Today, a quickly emerging set of technologies known as bioprinting is poised to push the boundaries further.
In a landmark study for the tissue engineering community, scientists have successfully grown and reconstructed new ears for children born with a birth defect.
It takes an average of 7.5 months to build a single-family home. A Ukrainian startup has cut that timeframe down to just 8 hours.
It takes an average of 7.5 months to build a new home. Even the smallest of domiciles — cabins, micro homes — usually take months to construct. But the Ukrainian startup PassivDom has cut that time down to as few as 8 hours by using a 3D-printing robot to print autonomous, mobile homes for $64,000 each.
Rather than one layer at a time, this method creates an entire object all at once, using lasers.
Imagine this, you see something online you just have to have, like a rugged smartphone case emblazoned with your favorite character. You order it and instead of waiting for it to be delivered, your 3D printer fashions it for you, to your exact specifications, in seconds. Why don’t we have this right now? 3D printers can take hours or even days to create an object, making such a scenario difficult to implement.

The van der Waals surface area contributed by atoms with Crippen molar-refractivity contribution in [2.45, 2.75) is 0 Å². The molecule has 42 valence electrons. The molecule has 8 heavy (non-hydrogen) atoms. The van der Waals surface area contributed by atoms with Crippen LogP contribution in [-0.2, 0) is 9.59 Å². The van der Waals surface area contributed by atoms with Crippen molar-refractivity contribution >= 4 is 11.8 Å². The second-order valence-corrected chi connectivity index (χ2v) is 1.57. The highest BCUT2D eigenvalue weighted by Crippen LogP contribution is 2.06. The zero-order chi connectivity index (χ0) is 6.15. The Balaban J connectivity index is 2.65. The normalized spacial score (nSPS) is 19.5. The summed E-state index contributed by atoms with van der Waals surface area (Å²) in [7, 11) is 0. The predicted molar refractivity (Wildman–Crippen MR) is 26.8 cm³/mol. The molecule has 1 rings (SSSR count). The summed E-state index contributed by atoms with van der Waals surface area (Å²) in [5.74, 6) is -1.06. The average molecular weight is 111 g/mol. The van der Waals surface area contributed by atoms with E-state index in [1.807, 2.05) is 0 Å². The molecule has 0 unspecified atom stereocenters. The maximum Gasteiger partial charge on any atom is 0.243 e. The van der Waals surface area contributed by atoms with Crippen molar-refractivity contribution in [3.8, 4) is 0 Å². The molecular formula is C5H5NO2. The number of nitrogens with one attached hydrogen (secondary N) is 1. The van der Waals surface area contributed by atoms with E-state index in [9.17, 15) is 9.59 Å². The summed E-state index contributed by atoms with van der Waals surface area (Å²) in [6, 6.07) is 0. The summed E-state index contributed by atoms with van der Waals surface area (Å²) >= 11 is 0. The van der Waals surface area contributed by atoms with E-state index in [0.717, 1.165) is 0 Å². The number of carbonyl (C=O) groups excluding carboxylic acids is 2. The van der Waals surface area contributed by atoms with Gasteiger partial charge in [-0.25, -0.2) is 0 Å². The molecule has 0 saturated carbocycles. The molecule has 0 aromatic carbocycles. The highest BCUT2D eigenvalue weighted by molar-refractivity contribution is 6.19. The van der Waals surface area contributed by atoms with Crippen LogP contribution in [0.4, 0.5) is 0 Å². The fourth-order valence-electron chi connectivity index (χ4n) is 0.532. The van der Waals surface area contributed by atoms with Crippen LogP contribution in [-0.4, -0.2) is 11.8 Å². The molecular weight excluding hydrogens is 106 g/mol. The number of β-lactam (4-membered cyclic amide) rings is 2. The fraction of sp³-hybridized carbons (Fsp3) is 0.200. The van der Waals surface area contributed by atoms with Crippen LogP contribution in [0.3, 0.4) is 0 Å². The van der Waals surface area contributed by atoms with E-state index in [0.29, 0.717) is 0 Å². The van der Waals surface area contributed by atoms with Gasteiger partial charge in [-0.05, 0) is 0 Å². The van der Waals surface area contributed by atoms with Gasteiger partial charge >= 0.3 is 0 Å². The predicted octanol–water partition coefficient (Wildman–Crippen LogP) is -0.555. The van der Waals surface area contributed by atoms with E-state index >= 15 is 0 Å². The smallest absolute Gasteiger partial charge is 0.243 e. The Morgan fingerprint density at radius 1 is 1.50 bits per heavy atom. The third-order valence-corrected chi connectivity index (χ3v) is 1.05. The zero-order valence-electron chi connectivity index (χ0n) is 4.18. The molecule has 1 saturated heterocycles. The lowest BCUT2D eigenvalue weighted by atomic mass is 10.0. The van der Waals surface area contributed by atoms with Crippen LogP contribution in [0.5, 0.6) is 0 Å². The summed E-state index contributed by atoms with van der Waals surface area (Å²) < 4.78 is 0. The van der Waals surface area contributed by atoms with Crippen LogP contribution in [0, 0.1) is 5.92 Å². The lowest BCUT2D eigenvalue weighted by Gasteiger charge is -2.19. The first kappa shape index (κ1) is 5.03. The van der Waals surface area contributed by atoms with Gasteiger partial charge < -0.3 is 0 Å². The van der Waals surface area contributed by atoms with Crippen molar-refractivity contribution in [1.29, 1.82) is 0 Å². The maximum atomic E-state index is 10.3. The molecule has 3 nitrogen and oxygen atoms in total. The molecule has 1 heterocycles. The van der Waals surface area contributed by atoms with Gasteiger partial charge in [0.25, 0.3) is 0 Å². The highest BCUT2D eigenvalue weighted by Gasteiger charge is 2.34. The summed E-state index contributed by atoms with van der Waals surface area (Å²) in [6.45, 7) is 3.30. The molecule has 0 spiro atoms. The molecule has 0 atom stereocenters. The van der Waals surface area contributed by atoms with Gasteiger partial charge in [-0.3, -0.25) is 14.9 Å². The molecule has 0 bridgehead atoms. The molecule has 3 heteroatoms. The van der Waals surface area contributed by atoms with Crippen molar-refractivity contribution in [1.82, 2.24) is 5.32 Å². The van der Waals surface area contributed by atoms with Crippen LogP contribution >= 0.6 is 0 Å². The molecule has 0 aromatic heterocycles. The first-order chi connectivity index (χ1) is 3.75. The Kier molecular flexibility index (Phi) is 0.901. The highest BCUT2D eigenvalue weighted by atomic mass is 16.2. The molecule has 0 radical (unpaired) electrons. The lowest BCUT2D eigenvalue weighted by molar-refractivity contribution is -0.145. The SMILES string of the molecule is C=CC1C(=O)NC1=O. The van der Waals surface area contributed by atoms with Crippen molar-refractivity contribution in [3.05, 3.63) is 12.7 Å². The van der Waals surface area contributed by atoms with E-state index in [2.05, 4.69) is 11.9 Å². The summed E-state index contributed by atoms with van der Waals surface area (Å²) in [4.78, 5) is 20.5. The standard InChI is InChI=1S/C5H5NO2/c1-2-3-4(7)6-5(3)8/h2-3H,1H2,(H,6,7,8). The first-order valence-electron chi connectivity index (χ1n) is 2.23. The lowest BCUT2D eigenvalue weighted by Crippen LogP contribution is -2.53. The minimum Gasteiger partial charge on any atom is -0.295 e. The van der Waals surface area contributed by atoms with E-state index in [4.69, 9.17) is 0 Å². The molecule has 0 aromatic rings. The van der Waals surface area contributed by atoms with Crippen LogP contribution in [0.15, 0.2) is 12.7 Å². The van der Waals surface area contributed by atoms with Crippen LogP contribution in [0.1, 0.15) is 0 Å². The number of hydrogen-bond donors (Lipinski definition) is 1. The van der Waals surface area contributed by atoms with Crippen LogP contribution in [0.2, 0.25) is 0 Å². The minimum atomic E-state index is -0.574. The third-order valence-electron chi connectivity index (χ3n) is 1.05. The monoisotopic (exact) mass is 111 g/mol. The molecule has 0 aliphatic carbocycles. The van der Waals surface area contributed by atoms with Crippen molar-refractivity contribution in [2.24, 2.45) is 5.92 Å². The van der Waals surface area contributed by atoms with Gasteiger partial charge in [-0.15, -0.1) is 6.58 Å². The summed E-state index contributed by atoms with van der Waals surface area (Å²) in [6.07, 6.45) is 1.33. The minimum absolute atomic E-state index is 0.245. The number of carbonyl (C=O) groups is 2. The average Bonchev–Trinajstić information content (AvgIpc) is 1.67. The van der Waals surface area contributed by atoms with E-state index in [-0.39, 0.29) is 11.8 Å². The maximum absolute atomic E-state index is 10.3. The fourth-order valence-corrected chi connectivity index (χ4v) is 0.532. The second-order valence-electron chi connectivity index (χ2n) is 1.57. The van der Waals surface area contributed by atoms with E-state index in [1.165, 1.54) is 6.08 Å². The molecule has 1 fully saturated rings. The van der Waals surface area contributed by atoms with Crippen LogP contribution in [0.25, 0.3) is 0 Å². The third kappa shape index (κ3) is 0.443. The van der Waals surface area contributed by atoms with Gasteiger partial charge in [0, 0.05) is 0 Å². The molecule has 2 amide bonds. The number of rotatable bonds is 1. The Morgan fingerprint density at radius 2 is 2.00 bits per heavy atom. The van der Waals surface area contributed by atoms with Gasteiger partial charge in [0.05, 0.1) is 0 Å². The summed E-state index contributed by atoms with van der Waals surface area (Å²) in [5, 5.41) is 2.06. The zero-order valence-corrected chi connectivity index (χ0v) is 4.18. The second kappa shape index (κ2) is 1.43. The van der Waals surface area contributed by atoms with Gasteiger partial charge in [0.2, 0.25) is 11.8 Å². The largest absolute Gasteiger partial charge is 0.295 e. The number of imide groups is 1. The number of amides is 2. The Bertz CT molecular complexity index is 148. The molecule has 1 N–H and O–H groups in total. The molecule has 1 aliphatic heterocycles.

Reality is whatever your body believes. Virtual reality knows how to hack that.
"The line between what it means to be dreaming and what it means to be awake is going to become very interesting," says Jordan Greenhall, CEO of Neurohacker. Virtual reality is perhaps the easiest way to conceive of that concept right now, but it's just one piece in a much larger body of accelerated technology on the horizon. Our sense of reality, how our self fits into our perception of the world, can be easily shaken through sensory input manipulation—and in very low-tech and low-quality ways. So image what a sophisticated approach will bring. VR and its relatives will be able to hack our mind in ways we will be helpless to resist—dream up an object and one day it might be 3D printed in quasi-real-time, straight from your imagination. Of course, there are enormous ethical implications. If we think social media encroaches on our lives now, we are not prepared for a future in which dreaming and waking look eerily similar. How will it change election campaigns, personal relationships, will you responsible for your own addictions and behaviors in this future? How will we establish the first rules of consent—hopefully not the hard way. VR will disrupt our very deepest construct: how we see and react to reality. If we are thoughtful about design and ethics, Greenhall hopes this radically upgrade our potential, rather than downgrade how we relate to one another.